Mathematical skills and concepts build upon one another. A child’s readiness to learn a specific skill or concept depends on having learned other skills or concepts first.

The Quantile® Framework for Mathematics has defined almost 500 mathematics skills and/or concepts. Each of these concepts has a measure, and each measure shows how difficult one skill is in relation to the others.

The description of a skill and its Quantile® measure is called a Quantile Skill and Concept (QSC). The table below shows a few of these skills and their measures. As difficulty, or demand, of the skill increases, so does the Quantile measure.

The QSCs connect to each other forming an enormous web of mathematics skills and concepts related through their content and their measures. This web of content spans content from kindergarten through secondary school mathematics.

## Examples of QSCs

 Description of Skill or Concept Quantile Measure Solve quadratic inequalities graphically or algebraically. 1250Q Use properties of circles to solve problems involving arcs formed by central angles or inscribed angles. 1140Q Solve linear inequalities using the properties of inequality. 980Q Divide two fractions or a fraction and a whole number. 870Q Solve problems involving elapsed time. 450Q Identify and name: hexagon, trapezoid, parallelogram, and rhombus. 250Q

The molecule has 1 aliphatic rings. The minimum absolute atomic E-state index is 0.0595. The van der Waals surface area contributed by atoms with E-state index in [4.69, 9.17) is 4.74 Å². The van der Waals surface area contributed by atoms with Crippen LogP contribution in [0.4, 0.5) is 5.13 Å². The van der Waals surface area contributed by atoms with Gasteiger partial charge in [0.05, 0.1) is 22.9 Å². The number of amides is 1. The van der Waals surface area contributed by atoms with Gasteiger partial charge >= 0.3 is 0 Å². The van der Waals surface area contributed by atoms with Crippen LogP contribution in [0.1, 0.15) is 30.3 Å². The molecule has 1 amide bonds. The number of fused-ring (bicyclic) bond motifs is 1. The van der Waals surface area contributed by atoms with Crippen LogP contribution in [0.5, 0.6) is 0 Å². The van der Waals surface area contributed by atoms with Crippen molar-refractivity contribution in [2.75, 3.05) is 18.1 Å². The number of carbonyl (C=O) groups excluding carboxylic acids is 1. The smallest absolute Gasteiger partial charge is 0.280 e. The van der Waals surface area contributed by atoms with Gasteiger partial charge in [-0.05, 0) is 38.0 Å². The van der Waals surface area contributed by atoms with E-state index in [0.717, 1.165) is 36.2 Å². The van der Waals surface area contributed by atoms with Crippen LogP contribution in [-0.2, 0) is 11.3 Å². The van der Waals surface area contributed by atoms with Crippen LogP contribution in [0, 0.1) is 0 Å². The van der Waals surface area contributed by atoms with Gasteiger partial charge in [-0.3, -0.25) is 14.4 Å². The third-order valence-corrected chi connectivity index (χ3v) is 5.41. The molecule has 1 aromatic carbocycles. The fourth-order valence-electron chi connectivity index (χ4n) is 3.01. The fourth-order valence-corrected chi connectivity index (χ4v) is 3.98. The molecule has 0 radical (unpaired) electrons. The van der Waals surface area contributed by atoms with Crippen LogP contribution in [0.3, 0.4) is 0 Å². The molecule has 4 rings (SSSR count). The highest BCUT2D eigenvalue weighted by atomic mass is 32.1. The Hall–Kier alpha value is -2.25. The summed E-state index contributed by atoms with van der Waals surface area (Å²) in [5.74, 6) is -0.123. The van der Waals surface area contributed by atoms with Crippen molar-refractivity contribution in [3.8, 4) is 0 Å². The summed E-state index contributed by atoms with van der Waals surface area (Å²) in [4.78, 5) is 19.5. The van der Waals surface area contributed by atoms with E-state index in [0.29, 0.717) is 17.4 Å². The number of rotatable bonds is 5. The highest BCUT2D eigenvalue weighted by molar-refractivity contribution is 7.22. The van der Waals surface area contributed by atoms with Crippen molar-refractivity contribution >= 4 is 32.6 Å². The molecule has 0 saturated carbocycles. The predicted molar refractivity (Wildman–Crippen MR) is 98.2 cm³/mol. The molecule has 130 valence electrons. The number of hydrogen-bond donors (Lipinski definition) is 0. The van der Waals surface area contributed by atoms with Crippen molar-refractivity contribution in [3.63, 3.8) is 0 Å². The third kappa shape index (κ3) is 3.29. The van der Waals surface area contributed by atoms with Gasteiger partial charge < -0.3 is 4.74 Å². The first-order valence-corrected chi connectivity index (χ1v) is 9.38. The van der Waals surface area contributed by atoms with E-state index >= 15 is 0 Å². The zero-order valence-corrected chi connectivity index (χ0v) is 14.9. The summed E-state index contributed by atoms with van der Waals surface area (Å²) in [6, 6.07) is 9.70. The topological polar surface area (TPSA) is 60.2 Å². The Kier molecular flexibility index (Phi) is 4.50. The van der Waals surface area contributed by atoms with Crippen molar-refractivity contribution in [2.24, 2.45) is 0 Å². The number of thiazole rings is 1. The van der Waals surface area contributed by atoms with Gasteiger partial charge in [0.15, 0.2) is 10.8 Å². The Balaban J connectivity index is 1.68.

## Quantile Knowledge Clusters

Cooking pasta seems like a simple task, but think of all the knowledge and skill it requires. You need to know how much water to put in the pot and how much pasta to make. You need to know how to turn on a stove, how to bring water to a rolling boil and what a rolling boil looks like. You need to be able to set a timer and successfully drain the pasta without burning yourself. However, once you’ve cooked a dish like pasta, you’ve learned basic skills like estimating, turning on the stove, and setting a timer that you can apply to all kinds of recipes. It’s the same with math. Each QSC concepts relates to other QSCs that are prerequisite concepts that your child needs to understand to progress in their study of mathematics.

These relationships form a Knowledge Cluster. Knowledge Clusters show the connections between mathematical skills and give their relative difficulty to one another using the Quantile scale. For example, below is the Knowledge Cluster for the math skill unit rate. This QSC has a Quantile measure of 830Q, and there are many QSCs that relate to it.

• Prerequisites are shown in green. They generally have lower Quantile measures than the skill the child is trying to learn.
• Supplemental skills, in yellow, are related to learning about unit rate but are not dependent on learning or having learned about it.
• Impending skills, in red, are those which depend on understanding unit rate, and can be learned after your child has mastered unit rates.

## The Quantile Map

The Quantile map is a visual representation of how QSCs, Knowledge Clusters, and student Quantile measures work together.  It provides examples of how The Quantile Framework for Mathematics works at various difficulty levels on the Quantile scale from basic mathematics concepts at EM400Q to more advanced mathematics skills at 1600Q.